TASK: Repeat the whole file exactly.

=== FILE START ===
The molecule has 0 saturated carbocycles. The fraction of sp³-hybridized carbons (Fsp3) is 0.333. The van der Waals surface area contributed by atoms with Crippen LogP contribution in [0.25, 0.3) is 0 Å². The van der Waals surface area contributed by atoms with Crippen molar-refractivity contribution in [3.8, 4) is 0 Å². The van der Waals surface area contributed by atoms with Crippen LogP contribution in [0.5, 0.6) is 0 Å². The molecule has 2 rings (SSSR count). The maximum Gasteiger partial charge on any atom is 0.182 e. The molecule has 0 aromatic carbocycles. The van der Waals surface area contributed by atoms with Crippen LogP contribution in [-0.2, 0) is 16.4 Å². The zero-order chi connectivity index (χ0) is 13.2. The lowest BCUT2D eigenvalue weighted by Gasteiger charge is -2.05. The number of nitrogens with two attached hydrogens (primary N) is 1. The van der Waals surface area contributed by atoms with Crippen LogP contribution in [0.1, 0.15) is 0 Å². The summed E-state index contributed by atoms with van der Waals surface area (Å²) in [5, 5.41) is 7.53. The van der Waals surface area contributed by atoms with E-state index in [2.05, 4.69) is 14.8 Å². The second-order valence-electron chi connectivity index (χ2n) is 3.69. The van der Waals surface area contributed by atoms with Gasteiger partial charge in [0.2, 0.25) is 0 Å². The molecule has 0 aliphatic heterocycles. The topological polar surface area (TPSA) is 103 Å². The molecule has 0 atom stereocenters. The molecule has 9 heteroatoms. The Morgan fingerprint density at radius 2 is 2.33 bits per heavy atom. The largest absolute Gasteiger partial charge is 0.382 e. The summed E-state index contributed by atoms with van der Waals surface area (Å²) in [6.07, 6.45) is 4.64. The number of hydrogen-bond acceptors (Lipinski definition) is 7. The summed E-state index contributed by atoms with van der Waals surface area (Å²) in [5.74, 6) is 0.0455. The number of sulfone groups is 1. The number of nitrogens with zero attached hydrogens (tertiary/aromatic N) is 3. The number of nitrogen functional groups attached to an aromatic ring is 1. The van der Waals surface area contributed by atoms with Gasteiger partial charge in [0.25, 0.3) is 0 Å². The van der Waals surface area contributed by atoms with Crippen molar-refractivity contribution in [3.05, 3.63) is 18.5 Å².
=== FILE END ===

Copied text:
The molecule has 0 saturated carbocycles. The fraction of sp³-hybridized carbons (Fsp3) is 0.333. The van der Waals surface area contributed by atoms with Crippen LogP contribution in [0.25, 0.3) is 0 Å². The van der Waals surface area contributed by atoms with Crippen molar-refractivity contribution in [3.8, 4) is 0 Å². The van der Waals surface area contributed by atoms with Crippen LogP contribution in [0.5, 0.6) is 0 Å². The molecule has 2 rings (SSSR count). The maximum Gasteiger partial charge on any atom is 0.182 e. The molecule has 0 aromatic carbocycles. The van der Waals surface area contributed by atoms with Crippen LogP contribution in [-0.2, 0) is 16.4 Å². The zero-order chi connectivity index (χ0) is 13.2. The lowest BCUT2D eigenvalue weighted by Gasteiger charge is -2.05. The number of nitrogens with two attached hydrogens (primary N) is 1. The van der Waals surface area contributed by atoms with Crippen LogP contribution in [0.1, 0.15) is 0 Å². The summed E-state index contributed by atoms with van der Waals surface area (Å²) in [5, 5.41) is 7.53. The van der Waals surface area contributed by atoms with E-state index in [2.05, 4.69) is 14.8 Å². The second-order valence-electron chi connectivity index (χ2n) is 3.69. The van der Waals surface area contributed by atoms with Gasteiger partial charge in [0.2, 0.25) is 0 Å². The molecule has 0 aliphatic heterocycles. The topological polar surface area (TPSA) is 103 Å². The molecule has 0 atom stereocenters. The molecule has 9 heteroatoms. The Morgan fingerprint density at radius 2 is 2.33 bits per heavy atom. The largest absolute Gasteiger partial charge is 0.382 e. The summed E-state index contributed by atoms with van der Waals surface area (Å²) in [6.07, 6.45) is 4.64. The number of hydrogen-bond acceptors (Lipinski definition) is 7. The summed E-state index contributed by atoms with van der Waals surface area (Å²) in [5.74, 6) is 0.0455. The number of sulfone groups is 1. The number of nitrogens with zero attached hydrogens (tertiary/aromatic N) is 3. The number of nitrogen functional groups attached to an aromatic ring is 1. The van der Waals surface area contributed by atoms with Gasteiger partial charge in [0.25, 0.3) is 0 Å². The van der Waals surface area contributed by atoms with Crippen molar-refractivity contribution in [3.05, 3.63) is 18.5 Å².